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Posts by mumkimum

While he really may come across as creepy - I recognize some of this behavior as stuff my 7 y/o does with her younger (3 y/o) sister.  And it makes me think that it might be more of a developmental thing rather than that he's 'just a mean/creepy kid'.  I mean, if he doesn't have younger siblings - why wouldn't he sometimes behave this way with younger friends and neighbors where it safer to test some limits?  He's testing 7 y/o limits and trying things out that are...
OP, you've gotten lots of info and are probably looking around here (in actual Ohio) by now, but since noone had mentioned Lillian Ratner - it's a nice Montessori school that does have more of the higher grades in Beechwood (really close to the heights as well) and is, at least, a tad less expensive than Ruffing.  It has a Jewish-curriculum track for some as well as a secular/peace-related track of classes you can opt for instead.  We'd toured it and have known kids...
It's our 3rd or 4th year with the same CSA.  I'll admit, I simply love being able to take my kids there to walk the grounds and visit with the farmer & ladies who sell bread/jam there every week -- I think that's my big draw.   Aside from that, we've gotten used to the kinds of veg. we get AND they've varied it over the past few years so it is easier to use up and you're getting ingredients that go better together as well (like a bulk of tomatillos one week instead...
This is (basically) the pomegranate jelly I've made.  I've also done it without the lemon juice (though I like it better with).  I made a great one last holiday season with a quality pomegranate-sour cherry juice I'd picked up cheap.  It's easy, good, and versatile.
I've liked the basic info from pick-your-own for canning as well as the other previously mentioned resources (I love food in jars!).  I have a CSA share, so will sometimes can abundant stuff I've gotten through that.  Otherwise I also usually get cheaper seconds or buy extra when something is way cheap.     I've found it helpful (as a newbie canner too) to have some recipes I can can during 'off season' - like pomegranate jelly (using bottled juice) or a really good...
My youth-camp memory of 'healthier' or 'more-from-scratch' camping meals:     tacos or taco salad (cook up ground beef with seasonings and maybe re-heated beans, everything else just needs chopping so everyone chips in with that)   eggs, cooked in a hollowed-out orange with bacon laid in it (this is wrapped in foil and cooked in the coals of the fire)   grilled cheese (done in cast iron on the fire or wrapped in foil - foil seems pretty intergral with...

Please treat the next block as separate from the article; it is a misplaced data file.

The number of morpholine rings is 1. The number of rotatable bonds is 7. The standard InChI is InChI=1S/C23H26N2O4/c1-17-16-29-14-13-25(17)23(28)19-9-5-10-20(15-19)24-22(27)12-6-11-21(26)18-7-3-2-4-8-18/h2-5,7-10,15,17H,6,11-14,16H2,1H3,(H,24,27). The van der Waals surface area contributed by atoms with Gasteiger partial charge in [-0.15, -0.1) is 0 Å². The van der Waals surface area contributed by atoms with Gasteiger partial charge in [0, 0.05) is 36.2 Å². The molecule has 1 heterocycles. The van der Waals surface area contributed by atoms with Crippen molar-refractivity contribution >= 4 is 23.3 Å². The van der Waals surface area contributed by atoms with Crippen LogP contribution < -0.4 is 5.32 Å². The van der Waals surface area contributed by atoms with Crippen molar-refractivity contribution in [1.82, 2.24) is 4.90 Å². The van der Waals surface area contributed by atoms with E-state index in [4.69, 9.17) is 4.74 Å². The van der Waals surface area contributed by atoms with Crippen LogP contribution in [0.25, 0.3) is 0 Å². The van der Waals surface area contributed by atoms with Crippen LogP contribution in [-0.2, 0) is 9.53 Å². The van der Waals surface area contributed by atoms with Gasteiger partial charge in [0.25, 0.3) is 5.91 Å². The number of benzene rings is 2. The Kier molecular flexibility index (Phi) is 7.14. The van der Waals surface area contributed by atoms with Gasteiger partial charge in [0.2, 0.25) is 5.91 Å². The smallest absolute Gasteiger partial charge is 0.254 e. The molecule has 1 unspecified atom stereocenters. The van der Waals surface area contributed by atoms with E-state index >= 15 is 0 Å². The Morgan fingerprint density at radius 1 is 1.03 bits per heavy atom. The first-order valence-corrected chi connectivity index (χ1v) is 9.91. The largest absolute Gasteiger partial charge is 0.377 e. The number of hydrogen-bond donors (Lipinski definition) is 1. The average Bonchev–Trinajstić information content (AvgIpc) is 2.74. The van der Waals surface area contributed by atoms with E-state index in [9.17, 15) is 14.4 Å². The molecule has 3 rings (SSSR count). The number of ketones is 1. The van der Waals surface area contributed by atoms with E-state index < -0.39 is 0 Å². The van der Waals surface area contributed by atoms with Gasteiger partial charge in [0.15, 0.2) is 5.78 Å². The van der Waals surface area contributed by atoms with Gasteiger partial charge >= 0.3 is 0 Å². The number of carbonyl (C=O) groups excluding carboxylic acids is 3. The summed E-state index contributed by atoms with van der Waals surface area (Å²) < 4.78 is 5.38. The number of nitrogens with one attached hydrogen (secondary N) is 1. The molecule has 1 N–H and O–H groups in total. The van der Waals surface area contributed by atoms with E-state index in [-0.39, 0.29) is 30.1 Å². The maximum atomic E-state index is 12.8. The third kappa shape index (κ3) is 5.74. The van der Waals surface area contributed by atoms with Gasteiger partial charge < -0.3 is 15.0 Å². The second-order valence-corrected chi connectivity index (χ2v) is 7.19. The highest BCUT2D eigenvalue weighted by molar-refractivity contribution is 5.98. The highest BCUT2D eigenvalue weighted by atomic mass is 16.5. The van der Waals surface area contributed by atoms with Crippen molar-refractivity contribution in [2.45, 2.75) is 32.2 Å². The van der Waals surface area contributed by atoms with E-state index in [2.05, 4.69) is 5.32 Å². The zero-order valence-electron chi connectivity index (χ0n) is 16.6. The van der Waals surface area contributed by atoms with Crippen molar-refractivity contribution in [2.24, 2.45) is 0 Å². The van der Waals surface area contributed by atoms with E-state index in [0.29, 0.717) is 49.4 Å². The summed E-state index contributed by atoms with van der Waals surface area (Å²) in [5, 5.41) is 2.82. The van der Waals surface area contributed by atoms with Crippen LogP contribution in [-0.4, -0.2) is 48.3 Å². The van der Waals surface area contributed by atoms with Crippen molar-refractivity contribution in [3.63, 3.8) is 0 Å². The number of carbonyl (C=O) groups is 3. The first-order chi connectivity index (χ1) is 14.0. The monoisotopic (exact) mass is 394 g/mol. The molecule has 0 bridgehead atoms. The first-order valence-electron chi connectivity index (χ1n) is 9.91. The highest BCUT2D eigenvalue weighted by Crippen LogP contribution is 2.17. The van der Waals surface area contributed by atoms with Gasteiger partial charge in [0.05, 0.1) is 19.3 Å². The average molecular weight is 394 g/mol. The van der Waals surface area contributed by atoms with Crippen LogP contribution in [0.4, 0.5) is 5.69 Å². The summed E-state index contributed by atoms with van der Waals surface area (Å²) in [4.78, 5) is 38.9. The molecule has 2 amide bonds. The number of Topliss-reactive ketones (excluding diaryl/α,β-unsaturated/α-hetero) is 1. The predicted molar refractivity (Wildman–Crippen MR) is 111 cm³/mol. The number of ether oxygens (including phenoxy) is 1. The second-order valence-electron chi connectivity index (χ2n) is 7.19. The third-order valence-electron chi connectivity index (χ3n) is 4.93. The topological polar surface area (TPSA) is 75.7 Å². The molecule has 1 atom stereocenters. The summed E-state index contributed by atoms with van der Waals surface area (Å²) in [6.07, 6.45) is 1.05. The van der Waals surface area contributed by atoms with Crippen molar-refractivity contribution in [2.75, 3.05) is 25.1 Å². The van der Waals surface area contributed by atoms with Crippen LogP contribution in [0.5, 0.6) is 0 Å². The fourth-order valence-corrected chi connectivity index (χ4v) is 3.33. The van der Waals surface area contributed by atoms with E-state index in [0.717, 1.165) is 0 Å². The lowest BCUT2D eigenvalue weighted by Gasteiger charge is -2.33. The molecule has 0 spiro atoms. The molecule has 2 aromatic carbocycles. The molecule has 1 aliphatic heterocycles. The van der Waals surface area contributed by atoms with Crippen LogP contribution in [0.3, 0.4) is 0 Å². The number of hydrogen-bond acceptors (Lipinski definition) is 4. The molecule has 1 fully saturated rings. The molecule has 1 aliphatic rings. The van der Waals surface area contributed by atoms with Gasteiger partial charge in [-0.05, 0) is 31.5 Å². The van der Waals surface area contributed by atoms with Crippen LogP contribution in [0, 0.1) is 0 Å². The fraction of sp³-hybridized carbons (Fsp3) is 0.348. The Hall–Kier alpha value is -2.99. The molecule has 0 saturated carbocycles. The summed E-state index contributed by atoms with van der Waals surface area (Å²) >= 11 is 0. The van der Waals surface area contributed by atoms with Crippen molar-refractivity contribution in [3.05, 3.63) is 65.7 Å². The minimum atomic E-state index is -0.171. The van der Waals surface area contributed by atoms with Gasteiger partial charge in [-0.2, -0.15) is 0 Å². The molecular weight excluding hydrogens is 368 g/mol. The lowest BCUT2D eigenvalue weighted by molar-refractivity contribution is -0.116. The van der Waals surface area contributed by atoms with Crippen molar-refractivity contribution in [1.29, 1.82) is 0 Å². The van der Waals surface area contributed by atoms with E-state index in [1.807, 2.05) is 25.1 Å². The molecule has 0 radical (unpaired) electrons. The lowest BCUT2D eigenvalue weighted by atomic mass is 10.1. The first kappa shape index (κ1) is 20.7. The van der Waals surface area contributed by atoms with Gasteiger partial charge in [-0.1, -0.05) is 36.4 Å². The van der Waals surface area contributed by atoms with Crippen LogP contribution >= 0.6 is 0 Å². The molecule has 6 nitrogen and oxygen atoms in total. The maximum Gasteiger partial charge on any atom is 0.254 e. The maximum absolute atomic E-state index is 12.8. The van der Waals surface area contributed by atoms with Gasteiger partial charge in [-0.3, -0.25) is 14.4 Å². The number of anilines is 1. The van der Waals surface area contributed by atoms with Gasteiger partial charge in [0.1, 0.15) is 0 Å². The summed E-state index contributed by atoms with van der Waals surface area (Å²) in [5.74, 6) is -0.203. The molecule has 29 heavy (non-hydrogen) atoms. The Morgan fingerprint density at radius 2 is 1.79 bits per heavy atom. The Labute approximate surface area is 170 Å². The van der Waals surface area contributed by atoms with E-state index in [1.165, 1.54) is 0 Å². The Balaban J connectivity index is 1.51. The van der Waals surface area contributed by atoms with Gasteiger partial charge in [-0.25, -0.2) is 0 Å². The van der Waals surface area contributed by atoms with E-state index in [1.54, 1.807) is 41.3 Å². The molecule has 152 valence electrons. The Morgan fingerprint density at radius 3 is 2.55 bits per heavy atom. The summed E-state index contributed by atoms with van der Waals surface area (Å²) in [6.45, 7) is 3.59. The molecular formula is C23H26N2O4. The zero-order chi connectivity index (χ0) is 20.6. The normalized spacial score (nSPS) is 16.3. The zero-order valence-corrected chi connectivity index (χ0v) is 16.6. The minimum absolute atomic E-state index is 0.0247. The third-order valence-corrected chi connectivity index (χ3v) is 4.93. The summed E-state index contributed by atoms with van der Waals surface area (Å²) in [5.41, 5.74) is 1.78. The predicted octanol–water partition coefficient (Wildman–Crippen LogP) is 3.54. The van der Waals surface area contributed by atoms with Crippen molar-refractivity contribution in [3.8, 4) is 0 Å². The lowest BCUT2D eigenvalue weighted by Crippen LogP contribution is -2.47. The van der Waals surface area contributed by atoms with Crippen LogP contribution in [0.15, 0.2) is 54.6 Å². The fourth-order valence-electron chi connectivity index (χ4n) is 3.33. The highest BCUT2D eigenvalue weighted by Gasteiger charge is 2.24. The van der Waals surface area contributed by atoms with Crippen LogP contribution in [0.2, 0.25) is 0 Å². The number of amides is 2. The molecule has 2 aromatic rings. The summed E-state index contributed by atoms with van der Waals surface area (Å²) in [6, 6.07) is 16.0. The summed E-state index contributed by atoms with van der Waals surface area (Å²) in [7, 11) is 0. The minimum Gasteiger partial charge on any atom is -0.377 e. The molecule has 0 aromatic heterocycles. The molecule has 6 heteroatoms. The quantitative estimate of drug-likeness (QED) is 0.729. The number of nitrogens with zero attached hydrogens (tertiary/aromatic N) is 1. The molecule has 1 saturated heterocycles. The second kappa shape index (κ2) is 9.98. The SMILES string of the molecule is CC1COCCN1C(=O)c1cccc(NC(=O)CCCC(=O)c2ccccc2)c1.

Man.  I hear you, I remember the one year I thought I had a whole week left until school was out (but I was wrong - and had just mis-labeled my calendar ).       We started out with a mini-vacation this year right after school let out, so I think it wasn't so bad right away.  BUT I found it was helpful using some indulgences to break into the summer - think ice cream outings or big home-cooked pancake breakfast with the looong days together at home.   And about...
Short ideas here:   I once read that people generally have one of the following spots of their home stay in (moderate) organization: bathroom, garden, or kitchen.  I find that helps quite a bit.  I focus on the bathroom when things are way out of control elsewhere because it's manageable, and I've made it easier over the years for myself.  Finding at minimum one spot in the house to start with and do that with can help immensely.   As for dealing with...
Two favorite crafty places of mine are the purl bee and the crafty crow. The purl bee has lots of projects, though fewer basic beginner types, but what I do find among it is very good - there's a really nice homemade pincushion for example. The crafty crow features lots of kid-made projects and categorizes them, and I've found some great sewing projects there for my dd too. As for doll-like clothes, I'd browse Pinterest. There are a lot of folks with boards just for...
Your bugs sound like what I find (which I've found out to be carpet beetles).  The tiny black bugs are young adults - they actually do not eat your wool and are not a major problem, save for any eggs they might lay (I honestly kill any I find, to cut down on their number in my home)  Their larvae are the reddish-brown ones you see, and that's what will eat your wool.  Sometimes they're colored slightly differently.  Moth larvae - the ones that will eat wool - are usually...
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